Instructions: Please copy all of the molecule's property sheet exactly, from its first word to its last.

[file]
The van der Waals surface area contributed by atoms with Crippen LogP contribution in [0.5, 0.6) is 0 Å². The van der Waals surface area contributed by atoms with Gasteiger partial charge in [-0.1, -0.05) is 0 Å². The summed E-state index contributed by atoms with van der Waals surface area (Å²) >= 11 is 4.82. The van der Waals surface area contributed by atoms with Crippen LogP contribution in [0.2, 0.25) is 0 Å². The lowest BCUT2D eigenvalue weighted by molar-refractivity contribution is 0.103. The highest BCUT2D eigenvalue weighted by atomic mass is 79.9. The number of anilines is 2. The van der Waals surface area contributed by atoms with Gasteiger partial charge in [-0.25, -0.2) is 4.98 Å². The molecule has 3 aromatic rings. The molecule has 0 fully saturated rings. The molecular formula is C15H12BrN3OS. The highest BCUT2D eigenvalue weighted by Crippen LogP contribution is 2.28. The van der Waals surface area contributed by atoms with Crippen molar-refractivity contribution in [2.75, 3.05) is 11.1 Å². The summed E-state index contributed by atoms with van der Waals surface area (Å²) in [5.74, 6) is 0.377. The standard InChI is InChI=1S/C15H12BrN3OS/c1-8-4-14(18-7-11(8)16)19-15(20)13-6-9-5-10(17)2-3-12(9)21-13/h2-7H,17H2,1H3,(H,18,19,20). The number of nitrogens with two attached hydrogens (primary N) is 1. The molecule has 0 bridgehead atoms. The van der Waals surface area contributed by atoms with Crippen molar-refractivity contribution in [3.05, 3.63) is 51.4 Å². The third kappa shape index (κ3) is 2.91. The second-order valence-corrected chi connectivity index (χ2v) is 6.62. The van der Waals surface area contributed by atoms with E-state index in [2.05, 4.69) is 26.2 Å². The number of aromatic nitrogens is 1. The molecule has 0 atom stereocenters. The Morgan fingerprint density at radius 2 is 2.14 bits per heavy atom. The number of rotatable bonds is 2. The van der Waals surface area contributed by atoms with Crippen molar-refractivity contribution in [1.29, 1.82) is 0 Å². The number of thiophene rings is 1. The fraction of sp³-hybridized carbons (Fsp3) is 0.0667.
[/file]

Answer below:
The van der Waals surface area contributed by atoms with Crippen LogP contribution in [0.5, 0.6) is 0 Å². The van der Waals surface area contributed by atoms with Gasteiger partial charge in [-0.1, -0.05) is 0 Å². The summed E-state index contributed by atoms with van der Waals surface area (Å²) >= 11 is 4.82. The van der Waals surface area contributed by atoms with Crippen LogP contribution in [0.2, 0.25) is 0 Å². The lowest BCUT2D eigenvalue weighted by molar-refractivity contribution is 0.103. The highest BCUT2D eigenvalue weighted by atomic mass is 79.9. The number of anilines is 2. The van der Waals surface area contributed by atoms with Gasteiger partial charge in [-0.25, -0.2) is 4.98 Å². The molecule has 3 aromatic rings. The molecule has 0 fully saturated rings. The molecular formula is C15H12BrN3OS. The highest BCUT2D eigenvalue weighted by Crippen LogP contribution is 2.28. The van der Waals surface area contributed by atoms with Crippen molar-refractivity contribution in [2.75, 3.05) is 11.1 Å². The summed E-state index contributed by atoms with van der Waals surface area (Å²) in [5.74, 6) is 0.377. The standard InChI is InChI=1S/C15H12BrN3OS/c1-8-4-14(18-7-11(8)16)19-15(20)13-6-9-5-10(17)2-3-12(9)21-13/h2-7H,17H2,1H3,(H,18,19,20). The number of nitrogens with two attached hydrogens (primary N) is 1. The molecule has 0 bridgehead atoms. The van der Waals surface area contributed by atoms with Crippen molar-refractivity contribution in [3.05, 3.63) is 51.4 Å². The third kappa shape index (κ3) is 2.91. The second-order valence-corrected chi connectivity index (χ2v) is 6.62. The van der Waals surface area contributed by atoms with E-state index in [2.05, 4.69) is 26.2 Å². The number of aromatic nitrogens is 1. The molecule has 0 atom stereocenters. The Morgan fingerprint density at radius 2 is 2.14 bits per heavy atom. The number of rotatable bonds is 2. The van der Waals surface area contributed by atoms with Crippen molar-refractivity contribution in [1.29, 1.82) is 0 Å². The number of thiophene rings is 1. The fraction of sp³-hybridized carbons (Fsp3) is 0.0667.